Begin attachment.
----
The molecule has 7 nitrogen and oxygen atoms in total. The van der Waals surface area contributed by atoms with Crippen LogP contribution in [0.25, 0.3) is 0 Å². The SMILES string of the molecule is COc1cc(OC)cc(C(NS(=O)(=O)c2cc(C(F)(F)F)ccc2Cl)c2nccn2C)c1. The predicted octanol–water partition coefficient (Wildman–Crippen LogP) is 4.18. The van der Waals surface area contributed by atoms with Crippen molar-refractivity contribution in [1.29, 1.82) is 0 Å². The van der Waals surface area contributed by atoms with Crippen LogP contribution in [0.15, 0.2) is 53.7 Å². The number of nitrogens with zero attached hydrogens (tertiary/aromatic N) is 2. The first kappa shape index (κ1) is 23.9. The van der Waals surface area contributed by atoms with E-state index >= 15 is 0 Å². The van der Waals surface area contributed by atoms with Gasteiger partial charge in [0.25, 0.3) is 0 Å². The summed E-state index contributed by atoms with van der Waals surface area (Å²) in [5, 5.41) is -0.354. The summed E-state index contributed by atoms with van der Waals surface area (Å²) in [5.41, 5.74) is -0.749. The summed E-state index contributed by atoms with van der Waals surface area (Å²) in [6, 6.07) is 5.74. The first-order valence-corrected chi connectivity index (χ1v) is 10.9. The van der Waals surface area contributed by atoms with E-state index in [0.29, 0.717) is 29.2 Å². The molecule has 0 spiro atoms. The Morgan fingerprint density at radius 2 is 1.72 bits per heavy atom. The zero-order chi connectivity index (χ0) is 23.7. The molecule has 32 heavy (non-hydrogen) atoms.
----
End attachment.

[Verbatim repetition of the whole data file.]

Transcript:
The molecule has 7 nitrogen and oxygen atoms in total. The van der Waals surface area contributed by atoms with Crippen LogP contribution in [0.25, 0.3) is 0 Å². The SMILES string of the molecule is COc1cc(OC)cc(C(NS(=O)(=O)c2cc(C(F)(F)F)ccc2Cl)c2nccn2C)c1. The predicted octanol–water partition coefficient (Wildman–Crippen LogP) is 4.18. The van der Waals surface area contributed by atoms with Crippen molar-refractivity contribution in [1.29, 1.82) is 0 Å². The van der Waals surface area contributed by atoms with Crippen LogP contribution in [0.15, 0.2) is 53.7 Å². The number of nitrogens with zero attached hydrogens (tertiary/aromatic N) is 2. The first kappa shape index (κ1) is 23.9. The van der Waals surface area contributed by atoms with E-state index >= 15 is 0 Å². The van der Waals surface area contributed by atoms with Gasteiger partial charge in [0.25, 0.3) is 0 Å². The summed E-state index contributed by atoms with van der Waals surface area (Å²) in [5, 5.41) is -0.354. The summed E-state index contributed by atoms with van der Waals surface area (Å²) in [5.41, 5.74) is -0.749. The summed E-state index contributed by atoms with van der Waals surface area (Å²) in [6, 6.07) is 5.74. The first-order valence-corrected chi connectivity index (χ1v) is 10.9. The van der Waals surface area contributed by atoms with E-state index in [0.29, 0.717) is 29.2 Å². The molecule has 0 spiro atoms. The Morgan fingerprint density at radius 2 is 1.72 bits per heavy atom. The zero-order chi connectivity index (χ0) is 23.7. The molecule has 32 heavy (non-hydrogen) atoms.